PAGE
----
From a safety standpoint, any AOA system is a great addition to any airplane! Well done, Paul.

Cheers,

Vac
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  #7  
Old 10-17-2012, 07:29 PM
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Ironflight Ironflight is offline
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Quote:
Originally Posted by Vac View Post
There's a lot to be said for an aural AOA system. The benefit of hearing your AOA allows "eyes out" maneuvering and greatly simplifies instrument cross-check. The F-4 had a great system that was invaluable in the landing pattern. The F-15 displayed AOA in the HUD and has a pilot programmable tone.
Vac
I am also a strong proponent of the aural cues for AOA, since hearing is really an unused sense that you can "parallel in" during approach phase. I like a continuously-varying tone, or a varying frequency tone that works like an analog gauge for your ears, rather than simply a voice warning when you get too high - I would like to see this in every AOA system, with the option to turn off the audio for pilots whose brains don't work that way. I've flown aural and visual systems, and find that for my brain, the tone cues are excellent.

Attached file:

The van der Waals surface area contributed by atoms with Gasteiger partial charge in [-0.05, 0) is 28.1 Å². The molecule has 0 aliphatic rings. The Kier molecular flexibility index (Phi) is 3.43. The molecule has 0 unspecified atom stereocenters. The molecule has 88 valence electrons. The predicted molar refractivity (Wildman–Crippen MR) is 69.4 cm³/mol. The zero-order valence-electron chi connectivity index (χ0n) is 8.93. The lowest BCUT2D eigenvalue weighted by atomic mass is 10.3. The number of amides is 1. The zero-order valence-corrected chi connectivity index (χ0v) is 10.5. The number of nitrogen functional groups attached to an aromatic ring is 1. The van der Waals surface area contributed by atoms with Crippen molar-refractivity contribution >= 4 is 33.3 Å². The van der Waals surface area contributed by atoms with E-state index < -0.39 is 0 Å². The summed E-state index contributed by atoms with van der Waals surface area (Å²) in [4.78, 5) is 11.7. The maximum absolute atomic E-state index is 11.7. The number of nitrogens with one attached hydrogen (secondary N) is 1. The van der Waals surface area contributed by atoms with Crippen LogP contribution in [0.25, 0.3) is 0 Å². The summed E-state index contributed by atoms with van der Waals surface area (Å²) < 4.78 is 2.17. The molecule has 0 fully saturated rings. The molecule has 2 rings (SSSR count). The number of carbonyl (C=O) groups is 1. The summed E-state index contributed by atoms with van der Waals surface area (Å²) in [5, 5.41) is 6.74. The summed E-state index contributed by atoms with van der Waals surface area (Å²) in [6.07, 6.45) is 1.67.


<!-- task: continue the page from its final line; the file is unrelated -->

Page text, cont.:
Paul
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Paul F. Dye
Editor at Large - KITPLANES Magazine
RV-8 - N188PD - "Valkyrie"
RV-6 (By Marriage) - N164MS - "Mikey"
RV-3B - N13PL - "Tsamsiyu"
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Dayton Valley Airpark (A34)
http://Ironflight.com
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  #8  
Old 10-17-2012, 08:05 PM
Tom Martin Tom Martin is offline
 
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Location: Ontario, Canada
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The key to an effective aoa is to have it in your line of sight, mine is on top of the glare shield. I have been using this AFS sport aoa for seven years and have found it to be reliable and predictable. The only problem is that rain can cause an error in the system if the ports get covered. It does let you know that it is not in service at those times with an aural warning.
I plan on two or three yellow lights on final and it is accurate regardless of load.